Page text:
This hobby of ours

Rensselaer

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Mar 23, 2021
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I read a pretty good description of us in an Esquire article: https://www.esquire.com/uk/culture/news/a8618/are-the-audiophiles-hearing-something-were-not/ and ask our members, do we hear something that others do not?

The article also mentions an audiophile with a dedicated room in Norfolk England. I am hoping that particular audiophile follows this forum and replies as I too live in Norfolk and would love to hear his system sometime (and he can hear mine if he wishes).
 

spiritofmusic

Well-Known Member
Jun 13, 2013
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Another Norfolkian here. No idea who he is. Sounds like Fens madness.
 

Audiophile Bill

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Mar 23, 2015
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I read a pretty good description of us in an Esquire article: https://www.esquire.com/uk/culture/news/a8618/are-the-audiophiles-hearing-something-were-not/ and ask our members, do we hear something that others do not?

The article also mentions an audiophile with a dedicated room in Norfolk England. I am hoping that particular audiophile follows this forum and replies as I too live in Norfolk and would love to hear his system sometime (and he can hear mine if he wishes).

thanks for sharing the article - I enjoyed that a lot
 

Ron Resnick

Site Co-Owner, Administrator
Jan 25, 2015
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I enjoyed this article, thank you.

For those who enjoyed this article may I recommend to you what I think is the most passionate explication of our hobby every written? Please see this piece by Edward Rothstein in The New Republic, published December 30, 1985:

https://whatsbestforum.com/threads/...th-of-the-cd-and-the-miracle-of-the-lp.17951/

(Digital devotees should feel free to ignore the very early CD criticism embedded in the essay.)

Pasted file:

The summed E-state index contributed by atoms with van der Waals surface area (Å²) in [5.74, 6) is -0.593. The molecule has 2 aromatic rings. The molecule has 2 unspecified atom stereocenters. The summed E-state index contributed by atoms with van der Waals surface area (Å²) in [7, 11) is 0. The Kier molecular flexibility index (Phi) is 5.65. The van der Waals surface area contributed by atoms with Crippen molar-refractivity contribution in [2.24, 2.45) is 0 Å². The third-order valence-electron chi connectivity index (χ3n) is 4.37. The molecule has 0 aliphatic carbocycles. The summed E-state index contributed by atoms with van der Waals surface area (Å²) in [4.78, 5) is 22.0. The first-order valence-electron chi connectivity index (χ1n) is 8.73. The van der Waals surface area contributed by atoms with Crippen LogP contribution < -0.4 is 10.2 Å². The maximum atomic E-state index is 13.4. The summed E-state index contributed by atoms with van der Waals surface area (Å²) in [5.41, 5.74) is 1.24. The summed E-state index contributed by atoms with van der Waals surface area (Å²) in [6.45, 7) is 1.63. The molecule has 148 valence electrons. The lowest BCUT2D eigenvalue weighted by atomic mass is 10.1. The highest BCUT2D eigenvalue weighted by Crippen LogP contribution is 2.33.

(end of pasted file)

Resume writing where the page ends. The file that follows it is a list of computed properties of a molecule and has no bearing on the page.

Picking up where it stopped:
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MRJAZZ

[Industry Expert]
Jan 21, 2014
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Excellent read......Very accurate in describing “Our Collective Obsession “....

Cheers......
 

Rensselaer

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Mar 23, 2021
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I enjoyed this article, thank you.

For those who enjoyed this article may I recommend to you what I think is the most passionate explication of our hobby every written? Please see this piece by Edward Rothstein in The New Republic, published December 30, 1985:

https://whatsbestforum.com/threads/...th-of-the-cd-and-the-miracle-of-the-lp.17951/

(Digital devotees should feel free to ignore the very early CD criticism embedded in the essay.)
I read the article you referenced and would like to quote a couple lines here (adding a few of my own) that I wish the recording industry would pay attention to before it is too late (if not already):

”… when recordings were made in the early days of stereo in the late 1950’s and early 1960’s (generally believed to be the best recordings ever made), … three microphones were used and were fixed in place and amplitude.”

”…the basic approach for all the processing of sound on records was the same as that used by Edison a century earlier. The grooves of the record contained minute wave forms that were ‘analogues’ to the wave forms produced in air by the sound. The record was a physical map of physical waves.” The objective of the recording was to get grooves in the record to mirror the physical waves hitting the microphone, and then to recreate those sound waves in real space as close to the real event as possible with the playback equipment available at the time. Remembering that LPs can last many years, perhaps for a century or more, the information is in the grooves, improvements in playback is the route to uncovering such.